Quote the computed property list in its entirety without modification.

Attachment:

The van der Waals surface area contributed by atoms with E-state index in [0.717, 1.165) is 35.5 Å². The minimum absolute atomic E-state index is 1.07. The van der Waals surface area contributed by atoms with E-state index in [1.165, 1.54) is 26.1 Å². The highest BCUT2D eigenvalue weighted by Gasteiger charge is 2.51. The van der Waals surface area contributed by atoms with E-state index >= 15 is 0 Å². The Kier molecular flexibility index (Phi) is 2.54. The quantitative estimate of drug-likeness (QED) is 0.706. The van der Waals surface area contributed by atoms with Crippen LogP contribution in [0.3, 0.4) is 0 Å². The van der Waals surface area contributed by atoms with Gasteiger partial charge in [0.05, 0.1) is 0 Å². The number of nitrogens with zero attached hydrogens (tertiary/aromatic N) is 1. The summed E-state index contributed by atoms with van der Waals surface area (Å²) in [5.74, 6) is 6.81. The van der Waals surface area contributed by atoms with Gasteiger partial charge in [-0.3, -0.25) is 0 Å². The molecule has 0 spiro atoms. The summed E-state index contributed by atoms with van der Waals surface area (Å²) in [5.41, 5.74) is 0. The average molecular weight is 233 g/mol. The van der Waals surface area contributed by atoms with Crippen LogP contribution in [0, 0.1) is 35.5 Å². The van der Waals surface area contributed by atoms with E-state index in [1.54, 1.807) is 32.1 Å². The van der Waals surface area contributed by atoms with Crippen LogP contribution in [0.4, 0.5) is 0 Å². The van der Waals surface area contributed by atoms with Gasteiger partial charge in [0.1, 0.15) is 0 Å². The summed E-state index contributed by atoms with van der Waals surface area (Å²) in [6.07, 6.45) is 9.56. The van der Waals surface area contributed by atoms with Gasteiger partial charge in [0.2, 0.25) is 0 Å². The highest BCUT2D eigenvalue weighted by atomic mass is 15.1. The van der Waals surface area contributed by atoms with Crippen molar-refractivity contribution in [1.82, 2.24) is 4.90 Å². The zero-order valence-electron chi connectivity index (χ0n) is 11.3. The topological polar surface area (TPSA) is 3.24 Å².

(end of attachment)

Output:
The van der Waals surface area contributed by atoms with E-state index in [0.717, 1.165) is 35.5 Å². The minimum absolute atomic E-state index is 1.07. The van der Waals surface area contributed by atoms with E-state index in [1.165, 1.54) is 26.1 Å². The highest BCUT2D eigenvalue weighted by Gasteiger charge is 2.51. The van der Waals surface area contributed by atoms with E-state index >= 15 is 0 Å². The Kier molecular flexibility index (Phi) is 2.54. The quantitative estimate of drug-likeness (QED) is 0.706. The van der Waals surface area contributed by atoms with Crippen LogP contribution in [0.3, 0.4) is 0 Å². The van der Waals surface area contributed by atoms with Gasteiger partial charge in [0.05, 0.1) is 0 Å². The number of nitrogens with zero attached hydrogens (tertiary/aromatic N) is 1. The summed E-state index contributed by atoms with van der Waals surface area (Å²) in [5.74, 6) is 6.81. The van der Waals surface area contributed by atoms with Gasteiger partial charge in [-0.3, -0.25) is 0 Å². The molecule has 0 spiro atoms. The summed E-state index contributed by atoms with van der Waals surface area (Å²) in [5.41, 5.74) is 0. The average molecular weight is 233 g/mol. The van der Waals surface area contributed by atoms with Crippen LogP contribution in [0, 0.1) is 35.5 Å². The van der Waals surface area contributed by atoms with E-state index in [1.54, 1.807) is 32.1 Å². The van der Waals surface area contributed by atoms with Crippen LogP contribution in [0.4, 0.5) is 0 Å². The van der Waals surface area contributed by atoms with Gasteiger partial charge in [0.1, 0.15) is 0 Å². The summed E-state index contributed by atoms with van der Waals surface area (Å²) in [6.07, 6.45) is 9.56. The van der Waals surface area contributed by atoms with Gasteiger partial charge in [0.2, 0.25) is 0 Å². The highest BCUT2D eigenvalue weighted by atomic mass is 15.1. The van der Waals surface area contributed by atoms with Crippen molar-refractivity contribution in [1.82, 2.24) is 4.90 Å². The zero-order valence-electron chi connectivity index (χ0n) is 11.3. The topological polar surface area (TPSA) is 3.24 Å².